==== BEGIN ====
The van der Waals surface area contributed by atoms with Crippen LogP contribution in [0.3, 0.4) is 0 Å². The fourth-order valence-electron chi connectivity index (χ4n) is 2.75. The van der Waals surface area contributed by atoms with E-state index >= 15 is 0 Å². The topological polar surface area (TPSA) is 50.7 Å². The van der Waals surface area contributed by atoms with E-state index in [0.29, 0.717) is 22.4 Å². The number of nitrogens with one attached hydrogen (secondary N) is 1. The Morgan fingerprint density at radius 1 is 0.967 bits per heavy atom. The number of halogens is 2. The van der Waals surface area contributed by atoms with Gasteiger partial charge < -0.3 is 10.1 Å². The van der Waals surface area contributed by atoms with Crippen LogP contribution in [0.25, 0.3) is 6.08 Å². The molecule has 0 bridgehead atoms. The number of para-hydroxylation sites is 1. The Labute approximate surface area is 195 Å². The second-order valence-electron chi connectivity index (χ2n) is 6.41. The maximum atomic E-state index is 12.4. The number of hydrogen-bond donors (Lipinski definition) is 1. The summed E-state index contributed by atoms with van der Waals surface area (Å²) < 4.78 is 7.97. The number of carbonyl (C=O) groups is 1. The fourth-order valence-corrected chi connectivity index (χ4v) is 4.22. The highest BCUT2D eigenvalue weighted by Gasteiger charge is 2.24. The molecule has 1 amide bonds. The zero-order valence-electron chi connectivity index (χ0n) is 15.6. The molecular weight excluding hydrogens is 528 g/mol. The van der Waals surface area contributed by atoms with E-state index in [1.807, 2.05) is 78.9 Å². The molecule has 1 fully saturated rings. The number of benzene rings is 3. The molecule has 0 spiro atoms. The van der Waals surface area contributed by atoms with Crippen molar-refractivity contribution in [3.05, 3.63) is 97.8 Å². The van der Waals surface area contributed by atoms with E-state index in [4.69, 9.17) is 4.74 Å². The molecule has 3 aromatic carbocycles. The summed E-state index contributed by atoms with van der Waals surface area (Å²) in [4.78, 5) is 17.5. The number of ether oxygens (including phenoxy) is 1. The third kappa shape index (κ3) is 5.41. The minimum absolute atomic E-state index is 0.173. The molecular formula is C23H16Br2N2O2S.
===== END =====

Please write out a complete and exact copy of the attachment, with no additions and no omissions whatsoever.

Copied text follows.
The van der Waals surface area contributed by atoms with Crippen LogP contribution in [0.3, 0.4) is 0 Å². The fourth-order valence-electron chi connectivity index (χ4n) is 2.75. The van der Waals surface area contributed by atoms with E-state index >= 15 is 0 Å². The topological polar surface area (TPSA) is 50.7 Å². The van der Waals surface area contributed by atoms with E-state index in [0.29, 0.717) is 22.4 Å². The number of nitrogens with one attached hydrogen (secondary N) is 1. The Morgan fingerprint density at radius 1 is 0.967 bits per heavy atom. The number of halogens is 2. The van der Waals surface area contributed by atoms with Gasteiger partial charge < -0.3 is 10.1 Å². The van der Waals surface area contributed by atoms with Crippen LogP contribution in [0.25, 0.3) is 6.08 Å². The molecule has 0 bridgehead atoms. The number of para-hydroxylation sites is 1. The Labute approximate surface area is 195 Å². The second-order valence-electron chi connectivity index (χ2n) is 6.41. The maximum atomic E-state index is 12.4. The number of hydrogen-bond donors (Lipinski definition) is 1. The summed E-state index contributed by atoms with van der Waals surface area (Å²) < 4.78 is 7.97. The number of carbonyl (C=O) groups is 1. The fourth-order valence-corrected chi connectivity index (χ4v) is 4.22. The highest BCUT2D eigenvalue weighted by Gasteiger charge is 2.24. The molecule has 1 amide bonds. The zero-order valence-electron chi connectivity index (χ0n) is 15.6. The molecular weight excluding hydrogens is 528 g/mol. The van der Waals surface area contributed by atoms with E-state index in [1.807, 2.05) is 78.9 Å². The molecule has 1 fully saturated rings. The number of benzene rings is 3. The molecule has 0 spiro atoms. The van der Waals surface area contributed by atoms with Crippen molar-refractivity contribution in [3.05, 3.63) is 97.8 Å². The van der Waals surface area contributed by atoms with E-state index in [4.69, 9.17) is 4.74 Å². The molecule has 3 aromatic carbocycles. The summed E-state index contributed by atoms with van der Waals surface area (Å²) in [4.78, 5) is 17.5. The number of ether oxygens (including phenoxy) is 1. The third kappa shape index (κ3) is 5.41. The minimum absolute atomic E-state index is 0.173. The molecular formula is C23H16Br2N2O2S.